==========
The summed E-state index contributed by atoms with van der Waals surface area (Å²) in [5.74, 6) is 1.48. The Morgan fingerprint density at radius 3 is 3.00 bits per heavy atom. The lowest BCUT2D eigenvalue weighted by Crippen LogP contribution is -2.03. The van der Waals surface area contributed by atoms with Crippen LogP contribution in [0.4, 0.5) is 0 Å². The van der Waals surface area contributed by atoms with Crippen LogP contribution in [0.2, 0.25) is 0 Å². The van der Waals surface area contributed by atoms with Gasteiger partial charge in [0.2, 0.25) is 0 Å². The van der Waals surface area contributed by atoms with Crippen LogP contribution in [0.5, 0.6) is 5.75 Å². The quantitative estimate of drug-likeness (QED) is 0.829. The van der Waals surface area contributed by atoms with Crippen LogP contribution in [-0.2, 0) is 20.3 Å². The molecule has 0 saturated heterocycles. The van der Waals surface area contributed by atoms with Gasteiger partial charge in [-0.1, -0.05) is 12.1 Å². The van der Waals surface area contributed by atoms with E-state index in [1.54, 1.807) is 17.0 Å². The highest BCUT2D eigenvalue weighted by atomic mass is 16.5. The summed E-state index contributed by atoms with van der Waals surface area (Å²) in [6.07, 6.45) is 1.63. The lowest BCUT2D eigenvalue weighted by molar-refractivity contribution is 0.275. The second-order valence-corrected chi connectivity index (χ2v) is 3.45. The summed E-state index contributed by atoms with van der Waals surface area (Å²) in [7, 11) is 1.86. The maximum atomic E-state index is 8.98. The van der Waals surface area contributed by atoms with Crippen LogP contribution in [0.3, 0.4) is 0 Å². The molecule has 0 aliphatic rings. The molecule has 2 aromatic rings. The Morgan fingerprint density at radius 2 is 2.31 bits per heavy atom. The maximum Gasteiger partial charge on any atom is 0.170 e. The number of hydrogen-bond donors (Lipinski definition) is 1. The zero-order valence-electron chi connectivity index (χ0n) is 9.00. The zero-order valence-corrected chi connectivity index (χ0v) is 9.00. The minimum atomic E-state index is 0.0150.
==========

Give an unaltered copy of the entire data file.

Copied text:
The summed E-state index contributed by atoms with van der Waals surface area (Å²) in [5.74, 6) is 1.48. The Morgan fingerprint density at radius 3 is 3.00 bits per heavy atom. The lowest BCUT2D eigenvalue weighted by Crippen LogP contribution is -2.03. The van der Waals surface area contributed by atoms with Crippen LogP contribution in [0.4, 0.5) is 0 Å². The van der Waals surface area contributed by atoms with Crippen LogP contribution in [0.2, 0.25) is 0 Å². The van der Waals surface area contributed by atoms with Gasteiger partial charge in [0.2, 0.25) is 0 Å². The van der Waals surface area contributed by atoms with Crippen LogP contribution in [0.5, 0.6) is 5.75 Å². The quantitative estimate of drug-likeness (QED) is 0.829. The van der Waals surface area contributed by atoms with Crippen LogP contribution in [-0.2, 0) is 20.3 Å². The molecule has 0 saturated heterocycles. The van der Waals surface area contributed by atoms with Gasteiger partial charge in [-0.1, -0.05) is 12.1 Å². The van der Waals surface area contributed by atoms with E-state index in [1.54, 1.807) is 17.0 Å². The highest BCUT2D eigenvalue weighted by atomic mass is 16.5. The summed E-state index contributed by atoms with van der Waals surface area (Å²) in [6.07, 6.45) is 1.63. The lowest BCUT2D eigenvalue weighted by molar-refractivity contribution is 0.275. The second-order valence-corrected chi connectivity index (χ2v) is 3.45. The summed E-state index contributed by atoms with van der Waals surface area (Å²) in [7, 11) is 1.86. The maximum atomic E-state index is 8.98. The van der Waals surface area contributed by atoms with Crippen LogP contribution in [0.3, 0.4) is 0 Å². The molecule has 0 aliphatic rings. The molecule has 2 aromatic rings. The Morgan fingerprint density at radius 2 is 2.31 bits per heavy atom. The maximum Gasteiger partial charge on any atom is 0.170 e. The number of hydrogen-bond donors (Lipinski definition) is 1. The zero-order valence-electron chi connectivity index (χ0n) is 9.00. The zero-order valence-corrected chi connectivity index (χ0v) is 9.00. The minimum atomic E-state index is 0.0150.